I can’t answer that, I’m not gay.

So, LGBT, is this such an event? Like Stonewall? Is this a black Watts/Detroit? Is this the trigger? Or is it just an event over used by everyone?

I gotta admit, I’m confused on this, but I’m also now exposed Lisa, thanks to your post, to things I’ve never had to consider.

So don’t hate me, FDL, I’m confused. And at my age, it seems it happens more and more often, and I’m sure of less and less anymore, compared to what was etched in stone, when I was 18. I think my prom was a hippie dance and Jesse Colin Young And The Youngbloods played. ’71, San Mateo, CA. *G*

I don’t get the limo’s and costs, I really don’t. Never did. Course, I never had that money to blow, either.


Lisa Derrick | Tuesday April 6, 2010 07:22 pm 129
In response to Seymour Friendly @ 127

Please, comments like that make the person saying them look bad.


Twain | Tuesday April 6, 2010 07:26 pm 130
In response to Larue @ 128

These are not “just kids.” They are 17 and 18 years old. I knew right from wrong at that age and I’m sure you did, too. They did a terrible thing because of ONE person. They have all contributed to the reputation of their town and their state and it was bad enough already. If someone hates you because you are gay that’s their right (although I don’t understand it) but once that person makes a move against you, all bets are off. These “kids” need a good lesson in humility.


newtonusr | Tuesday April 6, 2010 07:26 pm 131
In response to Seymour Friendly @ 127

ugly


Username | Tuesday April 6, 2010 07:30 pm 132

And frankly, now that the girls of the softball team are outed with pics, what’s to prevent some homophobe loon plan to target one of them, and blame it on the LGBT community?

Huh? What pics.


alank | Tuesday April 6, 2010 07:35 pm 133

I imagine SP will launch her 2012 bid there. They’re just so mavericky*.

* 1. mavericky

An adjective used to describe an action that may not make any sense, but is definitely different.
John McCain, realizing he was down in the polls, needed to do something mavericky so he refused to participate in the first presidential debate.
maverick debate mccain obama stupid

2. Mavericky

Adjective. A description of someone who portrays themselves as an independent thinker, an outsider, when they actually act independently of facts to maintain the status quo.
You: She comes off as an approachable, independent person but I don’t think she’s stated a single fact.

Me: Yeah, she’s real mavericky, makes me want to agree with her just to see the damage she’ll do.

politician maverick joe sixpack hockey mom liar

3. Mavericky

A bold, defiant action. Depending on the situation, maverickiness can seem like a desperate ploy that wreaks of inauthentic desperation. Associated with Republican presidential candidate John McCain and his equally mavericky running mate Sarah Palin

“What! There is an economic crisis. It is time to get mavericky in this bitch.”

4. mavericky

To spoil or ruin by foolishly attempting to be a maverick.

Sarah Palin wants to get all mavericky on America.

5. Mavericky

The action of applying maverick-like principles.

John McCain and I arn’t afraid to get mavericky!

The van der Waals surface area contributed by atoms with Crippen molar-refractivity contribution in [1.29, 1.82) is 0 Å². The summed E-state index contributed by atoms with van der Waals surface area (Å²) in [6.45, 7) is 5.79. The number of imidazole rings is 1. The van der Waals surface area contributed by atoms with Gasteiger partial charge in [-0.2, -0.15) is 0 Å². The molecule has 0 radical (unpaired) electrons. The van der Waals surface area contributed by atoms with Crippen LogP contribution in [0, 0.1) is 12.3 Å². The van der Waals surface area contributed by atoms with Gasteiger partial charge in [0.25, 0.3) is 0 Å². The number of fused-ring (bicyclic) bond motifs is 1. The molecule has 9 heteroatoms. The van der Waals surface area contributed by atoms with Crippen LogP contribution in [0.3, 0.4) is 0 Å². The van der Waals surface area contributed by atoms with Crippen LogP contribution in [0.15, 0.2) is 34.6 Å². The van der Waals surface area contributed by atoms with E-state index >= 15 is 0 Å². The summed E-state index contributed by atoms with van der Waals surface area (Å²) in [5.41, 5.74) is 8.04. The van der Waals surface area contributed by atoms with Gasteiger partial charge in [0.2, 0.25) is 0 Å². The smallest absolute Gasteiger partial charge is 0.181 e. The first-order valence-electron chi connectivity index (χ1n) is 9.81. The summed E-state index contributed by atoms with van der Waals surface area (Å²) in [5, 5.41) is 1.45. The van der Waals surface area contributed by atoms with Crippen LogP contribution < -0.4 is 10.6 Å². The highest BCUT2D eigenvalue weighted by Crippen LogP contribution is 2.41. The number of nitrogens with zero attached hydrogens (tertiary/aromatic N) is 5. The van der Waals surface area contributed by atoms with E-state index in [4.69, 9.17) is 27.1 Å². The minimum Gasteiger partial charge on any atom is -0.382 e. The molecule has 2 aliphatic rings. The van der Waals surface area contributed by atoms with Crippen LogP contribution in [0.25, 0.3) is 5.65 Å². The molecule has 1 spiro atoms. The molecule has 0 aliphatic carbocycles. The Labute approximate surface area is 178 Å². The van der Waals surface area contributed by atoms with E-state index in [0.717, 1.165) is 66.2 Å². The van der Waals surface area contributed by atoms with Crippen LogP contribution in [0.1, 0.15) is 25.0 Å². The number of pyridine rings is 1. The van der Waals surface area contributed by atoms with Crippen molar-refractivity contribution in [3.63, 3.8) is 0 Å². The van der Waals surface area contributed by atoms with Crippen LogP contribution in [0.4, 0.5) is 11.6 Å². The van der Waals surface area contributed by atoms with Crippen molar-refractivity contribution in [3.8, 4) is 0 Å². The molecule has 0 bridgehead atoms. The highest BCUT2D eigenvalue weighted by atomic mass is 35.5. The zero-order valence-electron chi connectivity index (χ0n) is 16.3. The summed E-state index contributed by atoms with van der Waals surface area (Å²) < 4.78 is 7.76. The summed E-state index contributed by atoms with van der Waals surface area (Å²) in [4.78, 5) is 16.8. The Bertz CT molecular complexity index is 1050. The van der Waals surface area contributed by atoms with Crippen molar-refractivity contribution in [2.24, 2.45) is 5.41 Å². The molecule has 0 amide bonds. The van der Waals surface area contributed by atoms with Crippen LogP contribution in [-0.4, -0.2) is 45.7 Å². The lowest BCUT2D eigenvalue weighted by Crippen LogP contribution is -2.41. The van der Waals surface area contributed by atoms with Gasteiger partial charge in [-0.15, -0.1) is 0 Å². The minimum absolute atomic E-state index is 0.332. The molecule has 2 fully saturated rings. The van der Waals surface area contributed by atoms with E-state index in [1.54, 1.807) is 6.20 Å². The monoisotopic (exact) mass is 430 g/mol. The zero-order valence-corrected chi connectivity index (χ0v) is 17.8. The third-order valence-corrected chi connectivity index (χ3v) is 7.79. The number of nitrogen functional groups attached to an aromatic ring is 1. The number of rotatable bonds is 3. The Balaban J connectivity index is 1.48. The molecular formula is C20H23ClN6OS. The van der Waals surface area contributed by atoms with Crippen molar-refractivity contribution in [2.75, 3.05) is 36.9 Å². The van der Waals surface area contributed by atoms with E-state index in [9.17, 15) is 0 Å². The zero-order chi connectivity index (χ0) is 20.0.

~Sarah Palin


shell | Tuesday April 6, 2010 07:37 pm 134

I grew up in Oklahoma and it wasn’t this bad. Our town had 10,000 people and several girls dated blacks. (This was 1969-1971. In OK, that is like 1959-61.) But I can tell you the mindset. They have a mixture of superiority and inferiority. These states know the rest of the country makes fun of them, so they do their best to do the opposite of what the progressive states do. Called “flyover states?” They act like that is what they WANT. Trust me — they will NOT feel ashamed at what they did, even if every news show puts this story on. (The Chamber of Commerce and other tourism places are different — $$ trumps all!) They revel in this, because it is all they have.


CalmingInfluence | Tuesday April 6, 2010 07:44 pm 135
In response to softballgirl10 @ 72

“you don’t know me and you don’t know the people who raised me and you DON’T KNOW CONSTANCE. this isn’t about bigotry i don’t care if she’s actually a lesbian.”

First, I won’t try to lay bigoted or prejudiced motives on what you and Lindsey did. You say your difficulty with her is not that she’s a lesbian, but that she’s an attention-seeking jerk, and I have no reason not to take your word for it (you’ve both said that in comments here; I’ll withhold judgment on the rest of your classmates).

What amazes me is that you apparently had only one attention-seeking jerk in your entire graduating class. I don’t have actual statistics to cite here, but I’d guess that in the average high school in the U.S. (or in any human demographic for that matter) attention-seeking jerks comprise about 15-20% of the total. That certainly was the case in my high-school.

And here’s the problem: are you sure everyone thinks you’re teh awesome? Suppose a group of people thought you were an attention-seeking jerk for commenting here? Even if you have no problem with lesbians, you do have a problem with people who are different.

Your school pulled a shitty stunt on someone you didn’t like, and now you’re trying to say it wasn’t really shitty because it was Constance’s fault, because she’s an asshole.

Suprise! There’s more than one asshole in your school.